These devices are generally considered safe in themselves, though there can be significant financial and opportunity costs to magnet therapy, especially when treatment or diagnosis are avoided or delayed.
Perhaps the most common suggested mechanism is that magnets might improve blood flow in underlying tissues.
The field surrounding magnet therapy devices is far too weak and falls off with distance far too quickly to appreciably affect hemoglobin, other blood components, muscle tissue, bones, blood vessels, or organs.
A 1991 study on humans of static field strengths up to 1 T found no effect on local blood flow.
Tissue oxygenation is similarly unaffected. Some practitioners claim that the magnets can restore the body’s theorized “electromagnetic energy balance”, but no such balance is medically recognized.
Even in the magnetic fields used in magnetic resonance imaging, which are many times stronger, none of the claimed effects are observed.
Several studies have been conducted in recent years to investigate what, if any, role static magnetic fields may play in health and healing.
Unbiased studies of magnetic therapy are problematic, since magnetisation can be easily detected, for instance, by the attraction forces on ferrous (iron-containing) objects; because of this, effective blinding of studies (where neither patients nor assessors know who is receiving treatment versus placebo) is difficult.
Incomplete or insufficient blinding tends to exaggerate treatment effects, particularly where any such effects are small. Health claims such as longevity and cancer treatment are implausible and unsupported by any research.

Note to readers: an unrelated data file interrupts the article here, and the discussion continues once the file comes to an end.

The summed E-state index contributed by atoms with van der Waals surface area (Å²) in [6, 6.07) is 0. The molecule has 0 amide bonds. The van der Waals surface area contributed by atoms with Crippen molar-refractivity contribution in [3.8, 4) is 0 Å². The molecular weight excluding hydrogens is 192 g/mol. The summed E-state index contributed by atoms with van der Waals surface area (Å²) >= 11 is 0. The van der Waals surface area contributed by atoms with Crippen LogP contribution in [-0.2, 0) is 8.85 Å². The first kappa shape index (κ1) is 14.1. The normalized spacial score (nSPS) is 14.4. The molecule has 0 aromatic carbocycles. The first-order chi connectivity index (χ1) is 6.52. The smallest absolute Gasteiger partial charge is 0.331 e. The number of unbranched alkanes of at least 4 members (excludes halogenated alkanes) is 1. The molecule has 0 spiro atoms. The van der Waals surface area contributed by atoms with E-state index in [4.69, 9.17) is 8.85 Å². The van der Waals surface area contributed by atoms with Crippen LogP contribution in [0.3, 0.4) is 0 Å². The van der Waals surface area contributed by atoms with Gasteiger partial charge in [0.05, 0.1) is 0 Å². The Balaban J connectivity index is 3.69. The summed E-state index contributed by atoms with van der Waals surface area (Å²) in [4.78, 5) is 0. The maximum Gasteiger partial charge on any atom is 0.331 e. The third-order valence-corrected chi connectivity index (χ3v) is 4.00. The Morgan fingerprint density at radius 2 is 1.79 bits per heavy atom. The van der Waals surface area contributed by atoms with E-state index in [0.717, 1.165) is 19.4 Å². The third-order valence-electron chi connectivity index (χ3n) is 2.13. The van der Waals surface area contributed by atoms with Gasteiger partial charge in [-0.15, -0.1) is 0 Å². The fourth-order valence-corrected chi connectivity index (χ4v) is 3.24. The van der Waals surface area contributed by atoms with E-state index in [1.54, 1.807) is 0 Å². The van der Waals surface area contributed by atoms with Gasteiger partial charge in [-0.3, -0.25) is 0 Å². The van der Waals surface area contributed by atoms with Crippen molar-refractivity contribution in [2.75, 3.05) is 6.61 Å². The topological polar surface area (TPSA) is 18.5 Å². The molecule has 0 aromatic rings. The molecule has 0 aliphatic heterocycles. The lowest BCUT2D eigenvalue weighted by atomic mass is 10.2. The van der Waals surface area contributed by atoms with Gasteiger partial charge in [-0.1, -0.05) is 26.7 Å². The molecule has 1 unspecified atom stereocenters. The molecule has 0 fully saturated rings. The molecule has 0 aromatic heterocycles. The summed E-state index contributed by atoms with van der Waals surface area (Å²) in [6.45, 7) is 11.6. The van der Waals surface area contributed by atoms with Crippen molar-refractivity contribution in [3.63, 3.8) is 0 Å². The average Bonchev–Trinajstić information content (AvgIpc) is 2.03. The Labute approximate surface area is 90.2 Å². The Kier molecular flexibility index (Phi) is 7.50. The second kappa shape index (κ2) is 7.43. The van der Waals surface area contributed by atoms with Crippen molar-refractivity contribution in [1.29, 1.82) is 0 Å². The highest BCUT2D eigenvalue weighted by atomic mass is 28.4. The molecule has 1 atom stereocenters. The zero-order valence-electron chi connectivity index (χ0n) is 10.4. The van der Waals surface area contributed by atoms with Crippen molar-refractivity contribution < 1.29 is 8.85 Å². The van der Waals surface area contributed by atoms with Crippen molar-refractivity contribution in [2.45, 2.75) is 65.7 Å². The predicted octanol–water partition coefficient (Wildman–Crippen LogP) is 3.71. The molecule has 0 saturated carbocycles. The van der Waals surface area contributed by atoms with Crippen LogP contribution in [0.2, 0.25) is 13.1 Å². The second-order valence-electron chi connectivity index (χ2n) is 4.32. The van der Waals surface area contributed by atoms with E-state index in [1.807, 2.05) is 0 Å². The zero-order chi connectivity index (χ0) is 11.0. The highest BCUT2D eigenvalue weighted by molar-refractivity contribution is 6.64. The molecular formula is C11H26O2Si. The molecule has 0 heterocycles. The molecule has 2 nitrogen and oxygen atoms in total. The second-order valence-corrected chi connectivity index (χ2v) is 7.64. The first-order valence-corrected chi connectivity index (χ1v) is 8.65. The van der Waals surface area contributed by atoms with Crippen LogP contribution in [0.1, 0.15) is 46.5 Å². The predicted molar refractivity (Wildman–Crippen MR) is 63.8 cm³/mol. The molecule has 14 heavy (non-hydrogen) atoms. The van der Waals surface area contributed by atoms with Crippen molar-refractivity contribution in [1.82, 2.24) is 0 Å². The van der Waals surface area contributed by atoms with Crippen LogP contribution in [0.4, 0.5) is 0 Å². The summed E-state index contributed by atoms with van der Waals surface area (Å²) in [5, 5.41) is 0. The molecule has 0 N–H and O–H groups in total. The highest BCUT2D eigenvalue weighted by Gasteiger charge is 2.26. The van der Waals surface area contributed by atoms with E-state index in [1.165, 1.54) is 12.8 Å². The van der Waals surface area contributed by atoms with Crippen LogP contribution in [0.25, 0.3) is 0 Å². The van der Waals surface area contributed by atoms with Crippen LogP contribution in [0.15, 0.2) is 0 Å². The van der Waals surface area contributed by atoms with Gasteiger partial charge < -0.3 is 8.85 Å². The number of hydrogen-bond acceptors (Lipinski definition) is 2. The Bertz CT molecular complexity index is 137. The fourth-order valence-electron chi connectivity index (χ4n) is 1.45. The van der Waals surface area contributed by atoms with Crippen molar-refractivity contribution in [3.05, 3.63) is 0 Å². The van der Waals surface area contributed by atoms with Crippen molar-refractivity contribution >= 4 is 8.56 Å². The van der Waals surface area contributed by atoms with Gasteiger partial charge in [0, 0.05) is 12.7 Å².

More mundane health claims, most commonly pain relief, also lack any credible proposed mechanism, and clinical research is not promising.
Effects of magnet therapy on pain relief beyond non-specific placebo response have not been adequately demonstrated.
A 2008 systematic review of magnet therapy for all indications found no evidence of an effect for pain relief, with the possible exception of osteoarthritis.
It reported that small sample sizes, inadequate randomization, and difficulty with allocation concealment all tend to bias studies positively and limit the strength of any conclusions.
In 2009 the results of a randomized double-blind placebo-controlled crossover trial on the use of magnetic wrist straps (a leather strap with a magnetic insert) for osteoarthritis were published, addressing a gap in the earlier systematic review.
This trial showed that magnetic wrist straps are ineffective in the management of pain, stiffness and physical function in osteoarthritis. The authors concluded that “reported benefits are most likely attributable to non-specific placebo effects”.